Now, Guerrero-Garces hangs a sign on her home office door when she needs writing time. It reads: “Future award-winning writer at work.”

Her work is paying off. Guerrero-Garces has had her poetry published in Literary Mama, BorderSenses, The Palo Alto Review, Texas Poetry Calendar 2007 and 2008, and the forthcoming Feminist Studies, as well as the Smith publication Meridians: feminism, race, transnationalism. Her chapbook of poetry, Babies Under the Skin, was chosen for the Panhandler Publishing Chapbook Award and will be published by that company next month.

Guerrero-Garces, an English major and a Sophia Smith Scholar, adds that having access to the big-name poets is no more remarkable than having access to Boutelle and Watson, who are “teachers and amazing, phenomenal poets in their own right. I don’t think I’d get this kind of exposure to wonderful poets anywhere else but Smith.”

Computer science major Margaret Zaccardi ’10 from Greenwood Lake, New York, is a STRIDE scholar in her second year of helping Watson manage the Poetry Center’s Web site at www.smith.edu/poetrycenter. “To be involved personally in bringing famous poets to Smith and publicizing the events and managing the center’s public image on the Web is quite rewarding,” she says.

Zaccardi took Watson’s class Reading Contemporary Poetry last year. As a science major recently inducted into the world of poetry, she has had some surprising realizations.

“A funny thing has happened. My fields are converging,” she notes. “Computer science is very much about languages and now I find myself comparing the language of artificial intelligence to the language of natural human expression that you find in poetry. In both poetry and Web design, you learn to represent reality in ways that connect with the personal experience of your audience and to appreciate the varied influences of your work in the world.”

Melissa Davis ’10 of University Place, Washington, is an English major and government minor who dabbles in writing poetry; Teen People published one of her poems when she was in high school. When she talks about her internship with the Poetry Center, she speaks with an exuberance that is common among the center’s interns. “This is a big year because we’re celebrating the center’s 10th anniversary, and we’re having more readings than usual. We’re promoting so much poetry. I’m really lucking out.”

As Davis sees it, her job is also an opportunity to harvest fresh insights from not only the poems she reads but also from her interactions with the poets who write them.

Given her understanding that the internship would be about creating publicity for events, she was surprised by the “perks” that came with the job. “I consider myself very lucky to have this internship. I was invited to dinner at the president’s house with Robert Hass, who was the U.S. poet laureate from 1995 to 1997. You really get one-on-one time with a poet that way. It’s something I never expected.”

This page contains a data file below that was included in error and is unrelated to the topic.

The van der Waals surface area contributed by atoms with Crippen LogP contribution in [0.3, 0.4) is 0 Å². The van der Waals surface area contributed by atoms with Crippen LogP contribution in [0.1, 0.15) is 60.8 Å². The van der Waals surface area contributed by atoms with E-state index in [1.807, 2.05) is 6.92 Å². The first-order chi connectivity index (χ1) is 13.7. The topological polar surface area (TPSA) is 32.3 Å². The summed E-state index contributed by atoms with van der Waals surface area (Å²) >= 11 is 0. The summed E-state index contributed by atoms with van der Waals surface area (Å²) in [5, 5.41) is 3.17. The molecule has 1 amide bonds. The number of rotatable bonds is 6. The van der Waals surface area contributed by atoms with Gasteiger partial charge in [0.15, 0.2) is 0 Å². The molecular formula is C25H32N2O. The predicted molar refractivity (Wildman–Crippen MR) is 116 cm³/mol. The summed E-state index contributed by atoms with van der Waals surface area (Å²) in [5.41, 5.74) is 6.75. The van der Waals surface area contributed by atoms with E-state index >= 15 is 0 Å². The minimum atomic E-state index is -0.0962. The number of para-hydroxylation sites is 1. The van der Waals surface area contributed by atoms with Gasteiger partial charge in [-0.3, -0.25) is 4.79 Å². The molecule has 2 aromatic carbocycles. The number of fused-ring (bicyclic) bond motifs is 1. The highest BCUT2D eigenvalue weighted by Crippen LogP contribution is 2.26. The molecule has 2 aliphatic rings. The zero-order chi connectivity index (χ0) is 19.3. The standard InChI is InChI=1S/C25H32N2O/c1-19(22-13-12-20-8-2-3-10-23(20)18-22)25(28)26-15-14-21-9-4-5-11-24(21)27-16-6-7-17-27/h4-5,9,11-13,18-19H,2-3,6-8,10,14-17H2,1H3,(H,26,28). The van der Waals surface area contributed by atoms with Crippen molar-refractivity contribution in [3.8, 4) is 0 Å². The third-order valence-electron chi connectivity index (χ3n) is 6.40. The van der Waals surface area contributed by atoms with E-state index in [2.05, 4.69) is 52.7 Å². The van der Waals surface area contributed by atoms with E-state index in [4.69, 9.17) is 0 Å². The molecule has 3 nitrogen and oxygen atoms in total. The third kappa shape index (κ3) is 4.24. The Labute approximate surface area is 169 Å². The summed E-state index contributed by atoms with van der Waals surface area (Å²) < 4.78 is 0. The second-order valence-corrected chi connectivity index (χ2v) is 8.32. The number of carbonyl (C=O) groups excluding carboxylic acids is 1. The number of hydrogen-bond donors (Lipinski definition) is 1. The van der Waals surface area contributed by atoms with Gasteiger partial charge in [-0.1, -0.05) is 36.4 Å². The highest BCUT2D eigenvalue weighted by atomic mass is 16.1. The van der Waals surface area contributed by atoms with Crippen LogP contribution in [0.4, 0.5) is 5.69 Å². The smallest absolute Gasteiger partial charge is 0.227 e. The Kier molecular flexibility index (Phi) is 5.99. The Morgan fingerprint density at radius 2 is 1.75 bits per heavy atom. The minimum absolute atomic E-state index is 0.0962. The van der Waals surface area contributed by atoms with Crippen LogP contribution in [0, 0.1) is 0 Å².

The list of distinguished poets who have visited Smith over the years is long and remarkable (see sidebar). The vibrant presence of poetry in academic programs and in the cultural life at Smith underscores how important it remains.

To document the role that poetry can play in our lives, Boutelle is compiling a video archive of members of the Smith community reading their favorite poems and discussing why those poems are significant to them.

Poetry surfaces not only in the curriculum but also at traditional college events. This September, Smith students, staff and professors read selected works of famous poets to help inaugurate a new academic year during Opening Convocation.

Poetry-related courses are available every semester. Each year, students flock to such English department classes as Watson’s Reading Contemporary Poetry, Boutelle’s Reading and Writing Short Poems, and this year’s poetry writing classes taught by current writer-in-residence Nikky Finney. This past fall students taking Methods of Literary Study edited selected editions of manuscript poems from the Sylvia Plath Collection, one of the jewels of the holdings of the Mortimer Rare Book Room at Smith College.

In addition to the Plath papers, the rare book room has substantial holdings representing both historical and contemporary poetry. Among its assembled collections are the literary manuscripts of Margaret Atwood, Edna St. Vincent Millay and Celia Thaxter, to name a few.

Student poets also take part in such events as the prestigious Glascock Intercollegiate Poetry Contest and the annual Five College Student Poetryfest, in which poets from Smith Amherst, Hampshire, Mount Holyoke colleges and the University of Massachusetts read their work.

In 2005, Carolyn Creedon AC ’06 took home the Glascock poetry prize, an honor that is handed out annually to winning students who have been chosen to compete from a rotating roster of colleges. Creedon was the first Smith student to win the competition since 1955 when Sylvia Plath shared the prize with a Wesleyan student.

When she proposed the idea for a center in 1996, Boutelle said she wanted a program that “will inspire our students as W. H. Auden inspired Sylvia Plath in 1953.”

Plath’s reaction to Auden has become legendary in Smith folklore. After listening to him read, she wrote in her journal: “God, god, the stature of the man! And next week in trembling audacity I approach him with a sheaf of the poems. Oh, god, if this is life, half-heard, glimpsed, smelled, with beer and cheese sandwiches and the god-eyed tall-minded ones, let me never go blind or get cut off from the agony of learning.”

Boutelle, whose two books of poems were published in 2005, dreamed of bringing a long line of the “god-eyed tall-minded ones” to Smith, under the auspices of a center that would whet an appetite for poetry and “reinforce the vital connections between the study of poetry and the writing of poetry and add significantly to Smith’s offerings and reputation.”

Not surprisingly, Boutelle is a strong believer in the magic of poetry. When poet Li-Young Lee read in 1998, Boutelle remembers the audience as “hardly daring to breathe. We were all under the best kind of spell. It was an intense example of how powerful poetry can be.”

Just as she had hoped the poets would inspire Smith students, Boutelle has found that the poets have, in turn, inspired her. “It’s a particularly fertile atmosphere, since the Poetry Center has flung open its arms to so many different kinds of poets and poetries. The Q and A’s offer a fabulous opportunity to be up close and to participate in a conversation [with a poet]. I leave these sessions reinvigorated and ready once more to reach for my pencil and notebook.”

Smith students Melissa Davis ’10 and Margaret Zaccardi ’10 enjoy vital roles in the day-to-day operation of the Poetry Center. Davis, an intern, helps design and produce publicity posters and postcards for the readings, while Zaccardi, a STRIDE scholar, maintains the center’s Web site. Photo by Jim Gipe.